SHAKEEL, ANZA (2022) Unsupervised Automatic Detection Of Transient Phenomena In InSAR Time-Series using Machine Learning. Doctoral thesis, Durham University.
|PDF - Accepted Version
Available under License Creative Commons Attribution 3.0 (CC BY).
The detection and measurement of transient episodes of crustal deformation from global InSAR datasets are crucial for a wide range of solid earth and natural hazard applications. But the large volumes of unlabelled data captured by satellites preclude manual systematic analysis, and the small signal-to-noise ratio makes the task difficult. In this thesis, I present a state-of-the-art, unsupervised and event-agnostic deep-learning based approach for the automatic identification of transient deformation events in noisy time-series of unwrapped InSAR images. I adopt an anomaly detection framework that learns the ‘normal’ spatio-temporal pattern of noise in the data, and which therefore identifies any transient deformation phenomena that deviate from this pattern as ‘anomalies’. The deep-learning model is built around a bespoke autoencoder that includes convolutional and LSTM layers, as well as a neural network which acts as a bridge between the encoder and decoder. I train our model on real InSAR data from northern Turkey and find it has an overall accuracy and true positive rate of around 85% when trying to detect synthetic deformation signals of length-scale > 350 m and magnitude > 4 cm. Furthermore, I also show the method can detect (1) a real Mw 5.7 earthquake in InSAR data from an entirely different region- SW Turkey, (2) a volcanic deformation in Domuyo, Argentina, (3) a synthetic slow-slip event and (4) an interseismic deformation around NAF in a descending frame in northern Turkey. Overall I show that my method is suitable for automated analysis of large, global InSAR datasets, and for robust detection and separation of deformation signals from nuisance signals in InSAR data.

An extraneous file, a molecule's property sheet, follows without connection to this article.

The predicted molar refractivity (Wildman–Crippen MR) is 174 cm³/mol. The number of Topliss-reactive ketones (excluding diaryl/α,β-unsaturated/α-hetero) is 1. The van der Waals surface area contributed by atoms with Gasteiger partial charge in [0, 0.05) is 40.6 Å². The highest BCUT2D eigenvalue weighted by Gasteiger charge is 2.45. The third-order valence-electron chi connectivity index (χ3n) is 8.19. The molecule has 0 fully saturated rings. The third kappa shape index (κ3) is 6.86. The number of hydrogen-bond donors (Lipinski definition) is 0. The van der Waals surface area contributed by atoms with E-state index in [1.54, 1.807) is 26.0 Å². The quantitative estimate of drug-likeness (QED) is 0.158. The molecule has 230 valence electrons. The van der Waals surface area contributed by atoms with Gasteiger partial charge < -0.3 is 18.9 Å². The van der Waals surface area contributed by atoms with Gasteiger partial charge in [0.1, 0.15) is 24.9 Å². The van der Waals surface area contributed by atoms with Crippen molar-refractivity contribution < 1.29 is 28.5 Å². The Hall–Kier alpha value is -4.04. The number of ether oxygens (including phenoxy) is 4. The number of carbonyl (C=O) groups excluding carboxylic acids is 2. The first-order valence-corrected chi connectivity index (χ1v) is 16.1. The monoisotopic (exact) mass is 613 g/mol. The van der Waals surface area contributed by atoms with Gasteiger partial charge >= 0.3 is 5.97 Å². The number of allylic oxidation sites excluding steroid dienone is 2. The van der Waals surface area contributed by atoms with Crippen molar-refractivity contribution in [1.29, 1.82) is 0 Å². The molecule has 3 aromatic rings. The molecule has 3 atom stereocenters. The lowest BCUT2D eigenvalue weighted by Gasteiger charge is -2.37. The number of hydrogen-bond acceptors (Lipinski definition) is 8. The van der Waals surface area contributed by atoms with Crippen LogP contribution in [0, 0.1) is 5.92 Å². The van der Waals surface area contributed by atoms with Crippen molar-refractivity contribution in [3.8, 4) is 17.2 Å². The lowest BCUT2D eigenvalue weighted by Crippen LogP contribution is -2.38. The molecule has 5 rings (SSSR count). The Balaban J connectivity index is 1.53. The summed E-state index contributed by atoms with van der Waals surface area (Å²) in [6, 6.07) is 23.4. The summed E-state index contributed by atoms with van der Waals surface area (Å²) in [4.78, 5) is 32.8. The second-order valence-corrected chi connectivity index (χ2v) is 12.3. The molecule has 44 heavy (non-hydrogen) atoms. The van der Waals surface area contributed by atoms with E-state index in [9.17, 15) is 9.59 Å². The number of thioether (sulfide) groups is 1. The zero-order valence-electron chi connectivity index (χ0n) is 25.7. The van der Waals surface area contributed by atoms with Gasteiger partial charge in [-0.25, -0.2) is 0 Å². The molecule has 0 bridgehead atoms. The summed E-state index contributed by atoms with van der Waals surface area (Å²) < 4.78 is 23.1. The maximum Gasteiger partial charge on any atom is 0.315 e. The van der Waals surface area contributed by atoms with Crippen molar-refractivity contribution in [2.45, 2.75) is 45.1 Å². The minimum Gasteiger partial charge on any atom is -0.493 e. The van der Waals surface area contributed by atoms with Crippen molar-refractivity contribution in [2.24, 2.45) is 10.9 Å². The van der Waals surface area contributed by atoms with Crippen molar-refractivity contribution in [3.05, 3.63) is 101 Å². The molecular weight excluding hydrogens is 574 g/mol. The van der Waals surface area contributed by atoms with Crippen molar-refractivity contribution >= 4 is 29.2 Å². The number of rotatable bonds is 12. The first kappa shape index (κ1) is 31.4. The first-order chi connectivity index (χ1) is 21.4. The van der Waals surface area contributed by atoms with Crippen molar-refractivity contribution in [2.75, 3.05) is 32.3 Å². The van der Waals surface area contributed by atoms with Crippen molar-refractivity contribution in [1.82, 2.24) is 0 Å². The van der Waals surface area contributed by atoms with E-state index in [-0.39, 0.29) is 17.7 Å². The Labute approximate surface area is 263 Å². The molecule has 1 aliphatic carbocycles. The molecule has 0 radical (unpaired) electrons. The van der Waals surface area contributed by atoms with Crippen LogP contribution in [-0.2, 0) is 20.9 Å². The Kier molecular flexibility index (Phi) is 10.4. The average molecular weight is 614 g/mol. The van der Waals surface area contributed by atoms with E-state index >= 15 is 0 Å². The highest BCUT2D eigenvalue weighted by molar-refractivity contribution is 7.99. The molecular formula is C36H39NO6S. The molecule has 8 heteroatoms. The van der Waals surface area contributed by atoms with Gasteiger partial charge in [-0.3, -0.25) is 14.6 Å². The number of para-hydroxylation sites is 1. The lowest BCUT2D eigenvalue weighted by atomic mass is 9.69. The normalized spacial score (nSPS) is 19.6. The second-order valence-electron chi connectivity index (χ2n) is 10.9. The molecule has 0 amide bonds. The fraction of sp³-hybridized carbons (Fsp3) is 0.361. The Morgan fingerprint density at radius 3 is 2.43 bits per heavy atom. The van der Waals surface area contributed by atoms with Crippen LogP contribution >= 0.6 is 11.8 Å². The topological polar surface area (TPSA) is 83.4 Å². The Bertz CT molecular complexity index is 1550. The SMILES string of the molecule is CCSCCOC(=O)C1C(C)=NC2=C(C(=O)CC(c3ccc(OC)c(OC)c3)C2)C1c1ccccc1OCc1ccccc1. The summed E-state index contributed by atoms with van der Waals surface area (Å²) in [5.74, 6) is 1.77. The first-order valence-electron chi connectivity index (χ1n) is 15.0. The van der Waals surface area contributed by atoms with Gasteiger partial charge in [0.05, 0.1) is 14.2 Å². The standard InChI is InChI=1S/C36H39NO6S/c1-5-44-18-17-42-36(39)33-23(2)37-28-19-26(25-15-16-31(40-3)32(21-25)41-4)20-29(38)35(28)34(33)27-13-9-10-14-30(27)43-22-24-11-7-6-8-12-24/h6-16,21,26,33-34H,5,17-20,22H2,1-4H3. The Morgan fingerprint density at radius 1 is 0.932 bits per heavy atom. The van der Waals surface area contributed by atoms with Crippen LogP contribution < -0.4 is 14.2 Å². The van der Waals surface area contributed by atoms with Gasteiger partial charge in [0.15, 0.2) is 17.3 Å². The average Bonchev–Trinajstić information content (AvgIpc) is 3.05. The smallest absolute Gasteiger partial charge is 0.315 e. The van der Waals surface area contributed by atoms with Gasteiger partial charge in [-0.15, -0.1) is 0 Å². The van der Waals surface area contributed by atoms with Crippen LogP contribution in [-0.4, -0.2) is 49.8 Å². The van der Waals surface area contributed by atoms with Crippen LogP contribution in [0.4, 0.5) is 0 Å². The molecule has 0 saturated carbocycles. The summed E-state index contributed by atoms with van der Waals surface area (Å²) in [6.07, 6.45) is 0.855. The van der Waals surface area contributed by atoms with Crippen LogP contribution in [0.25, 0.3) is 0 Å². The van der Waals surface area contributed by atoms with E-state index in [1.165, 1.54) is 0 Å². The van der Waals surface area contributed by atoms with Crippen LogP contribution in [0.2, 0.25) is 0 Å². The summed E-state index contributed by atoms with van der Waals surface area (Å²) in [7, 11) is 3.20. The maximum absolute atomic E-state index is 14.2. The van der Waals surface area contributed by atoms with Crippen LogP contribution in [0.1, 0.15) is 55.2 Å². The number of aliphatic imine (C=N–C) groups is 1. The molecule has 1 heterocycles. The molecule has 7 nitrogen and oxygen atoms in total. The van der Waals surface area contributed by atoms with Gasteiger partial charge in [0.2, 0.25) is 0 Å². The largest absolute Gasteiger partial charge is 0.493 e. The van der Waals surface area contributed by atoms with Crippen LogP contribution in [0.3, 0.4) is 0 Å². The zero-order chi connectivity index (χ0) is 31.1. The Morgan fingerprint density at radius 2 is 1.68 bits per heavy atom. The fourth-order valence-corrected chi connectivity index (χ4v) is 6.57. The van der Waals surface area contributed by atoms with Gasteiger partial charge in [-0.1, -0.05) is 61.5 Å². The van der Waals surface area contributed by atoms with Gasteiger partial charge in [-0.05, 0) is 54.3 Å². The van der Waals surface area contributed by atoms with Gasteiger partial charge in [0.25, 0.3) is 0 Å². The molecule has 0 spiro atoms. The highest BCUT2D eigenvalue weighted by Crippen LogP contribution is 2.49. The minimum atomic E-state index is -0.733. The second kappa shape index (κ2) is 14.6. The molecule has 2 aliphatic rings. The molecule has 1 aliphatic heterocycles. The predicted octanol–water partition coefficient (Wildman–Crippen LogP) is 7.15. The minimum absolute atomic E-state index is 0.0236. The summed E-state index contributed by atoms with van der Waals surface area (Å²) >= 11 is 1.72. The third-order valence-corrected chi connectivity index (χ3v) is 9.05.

|Doctor of Philosophy
|Deep Learning, Transient Analysis, Anomaly Detection, InSAR, Tectonics, Earthquakes, Volcano
|Faculty and Department:
|Faculty of Science > Earth Sciences, Department of
|Copyright of this thesis is held by the author
|08 Dec 2022 10:48